In January this year, after a head-scratchingly long time, Yahoo Mail finally rolled out the option of protecting users' privacy with HTTPS. It's now confirmed it'll make it the default setting on 8 January 2014.
Just under two months ago, we wrote about the mysterious closure of Edward Snowden's secure email service, Lavabit.
With the unsealing of US court documents, a fascinating (and cheeky) cryptographic tale has emerged...
A whole lot has been talked, over the past week, about BREACH, a newly-documented attack against HTTPS.
Paul Ducklin digs into the theory, shows how it works in practice, and suggests how to soften the blow...
Did you miss anything in the past week?
Here's a recap of the hot 22 stories of the past seven days, so you can catch up quickly!
If you have web-facing code written in Ruby, and you support SSL (which you do, right?), be sure to patch as soon as you can, to avoid falling victim to what seems very much like a four-year-old flaw...
Are you an IT administrator still caring for Windows XP computers that are running Internet Explorer?
Google's latest announcement brings another good reason to upgrade your systems or switch to an alternative browser.
Google just announced that its secure web pages will be ditching 1024-bit RSA keys in favour of 2048 bits.
We look at the lessons to be learned from whats, the whys and the wherefores of this change...
It's that time of the week again - here's your roundup of everything we wrote in the last seven days.
Cryptographers have once again put SSL/TLS (that's the padlock in HTTPS) in their gunsights and opened fire.
This time, they've done some severe damage.
Paul Ducklin takes a detailed look...
Have your joined thousands of others, and become a loyal listener to the "Chet Chat" yet?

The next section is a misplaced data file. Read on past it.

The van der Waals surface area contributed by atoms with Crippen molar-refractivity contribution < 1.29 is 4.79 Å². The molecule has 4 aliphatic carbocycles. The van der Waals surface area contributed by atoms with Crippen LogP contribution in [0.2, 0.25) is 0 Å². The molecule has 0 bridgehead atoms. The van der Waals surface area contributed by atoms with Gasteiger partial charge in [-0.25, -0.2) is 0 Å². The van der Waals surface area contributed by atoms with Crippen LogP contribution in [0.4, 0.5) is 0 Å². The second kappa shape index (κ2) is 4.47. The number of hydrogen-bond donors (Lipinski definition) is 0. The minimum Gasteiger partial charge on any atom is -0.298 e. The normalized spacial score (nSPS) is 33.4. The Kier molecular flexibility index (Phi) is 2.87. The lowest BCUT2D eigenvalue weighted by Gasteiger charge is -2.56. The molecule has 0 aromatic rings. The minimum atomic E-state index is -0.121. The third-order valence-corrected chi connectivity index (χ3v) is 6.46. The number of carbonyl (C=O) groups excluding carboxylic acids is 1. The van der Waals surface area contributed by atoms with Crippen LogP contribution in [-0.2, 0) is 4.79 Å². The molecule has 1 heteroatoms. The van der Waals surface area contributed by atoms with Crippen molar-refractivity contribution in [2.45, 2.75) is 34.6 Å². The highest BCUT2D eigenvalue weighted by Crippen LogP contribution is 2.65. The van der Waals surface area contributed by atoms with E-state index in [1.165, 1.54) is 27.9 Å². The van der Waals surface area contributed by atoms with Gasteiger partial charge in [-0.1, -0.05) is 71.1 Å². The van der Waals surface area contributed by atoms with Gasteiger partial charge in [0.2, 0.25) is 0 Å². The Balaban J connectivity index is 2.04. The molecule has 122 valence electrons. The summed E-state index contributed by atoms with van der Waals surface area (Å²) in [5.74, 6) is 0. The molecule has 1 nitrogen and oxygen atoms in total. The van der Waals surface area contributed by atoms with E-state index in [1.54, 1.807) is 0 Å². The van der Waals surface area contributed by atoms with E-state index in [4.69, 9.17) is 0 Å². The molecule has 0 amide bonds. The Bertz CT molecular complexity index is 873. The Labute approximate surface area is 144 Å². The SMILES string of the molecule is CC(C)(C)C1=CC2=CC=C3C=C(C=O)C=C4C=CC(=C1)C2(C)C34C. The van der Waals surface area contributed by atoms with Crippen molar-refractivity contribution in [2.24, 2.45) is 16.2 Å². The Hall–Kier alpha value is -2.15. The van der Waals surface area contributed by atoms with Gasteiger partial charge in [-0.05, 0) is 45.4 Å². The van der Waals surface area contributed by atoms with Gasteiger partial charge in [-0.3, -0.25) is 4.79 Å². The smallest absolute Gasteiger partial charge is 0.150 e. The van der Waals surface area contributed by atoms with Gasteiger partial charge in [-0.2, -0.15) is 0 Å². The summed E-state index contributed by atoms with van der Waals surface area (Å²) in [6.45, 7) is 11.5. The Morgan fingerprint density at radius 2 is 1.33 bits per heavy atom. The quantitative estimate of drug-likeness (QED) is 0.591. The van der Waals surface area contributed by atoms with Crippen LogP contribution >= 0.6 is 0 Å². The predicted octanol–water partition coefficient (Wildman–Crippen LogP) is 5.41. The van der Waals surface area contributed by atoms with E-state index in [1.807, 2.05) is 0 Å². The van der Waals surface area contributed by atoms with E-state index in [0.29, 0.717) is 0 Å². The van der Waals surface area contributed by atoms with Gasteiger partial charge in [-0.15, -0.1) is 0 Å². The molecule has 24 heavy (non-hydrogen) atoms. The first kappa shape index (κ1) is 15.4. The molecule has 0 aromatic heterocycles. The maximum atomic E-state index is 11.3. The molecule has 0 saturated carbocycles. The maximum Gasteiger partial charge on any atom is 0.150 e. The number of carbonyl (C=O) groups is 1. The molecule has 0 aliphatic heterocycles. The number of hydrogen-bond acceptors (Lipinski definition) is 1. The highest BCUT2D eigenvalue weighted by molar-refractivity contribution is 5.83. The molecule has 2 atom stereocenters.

Here's the latest Naked Security podcast, Sophos Security Chet Chat 102, discussing a range of recent and newsworthy topics from the world of computer security.
The security of web transactions is again in the spotlight as a pair of UK cryptographers take aim at TLS.
Like 2011's much-talked-about BEAST attack, it has a groovy name: Lucky Thirteen.
Public-key encryption relies on a pair of cryptographic keys, one public and the other private.
You'd think that programmers would be able to tell which one to keep private and which one to make public, wouldn't you?
It has taken Yahoo a ridiculously long time, but it is finally rolling out an option that will help protect users' privacy when accessing their web-based email - HTTPS.
Was the TURKTRUST SSL fiasco an abortive attempt at secret surveillance, or a blundering crisis of convenience?
Paul Ducklin takes stock of the situation...
Thumbs up to Facebook, which has announced it is finally enabling HTTPS by default for its users.
We celebrate by giving away some T-shirts..
The FTC has settled with web analytics company Compete, Inc. over poor security. Compete has agreed not to do it again, and to audit itself every two years for 20 years.
What do you think? Is that a stiff enough penalty? Have your say in our comments section...
Microsoft will be shipping an update as part of October's Patch Tuesday that will invalidate RSA certificates weaker than 1024 bits. If you are using old or weak certificates now is the time to upgrade them to a more appropriate strength.
Trust is crucial for financial web transactions, which is why it is so important that legitimate organisations don't get sloppy with best practice.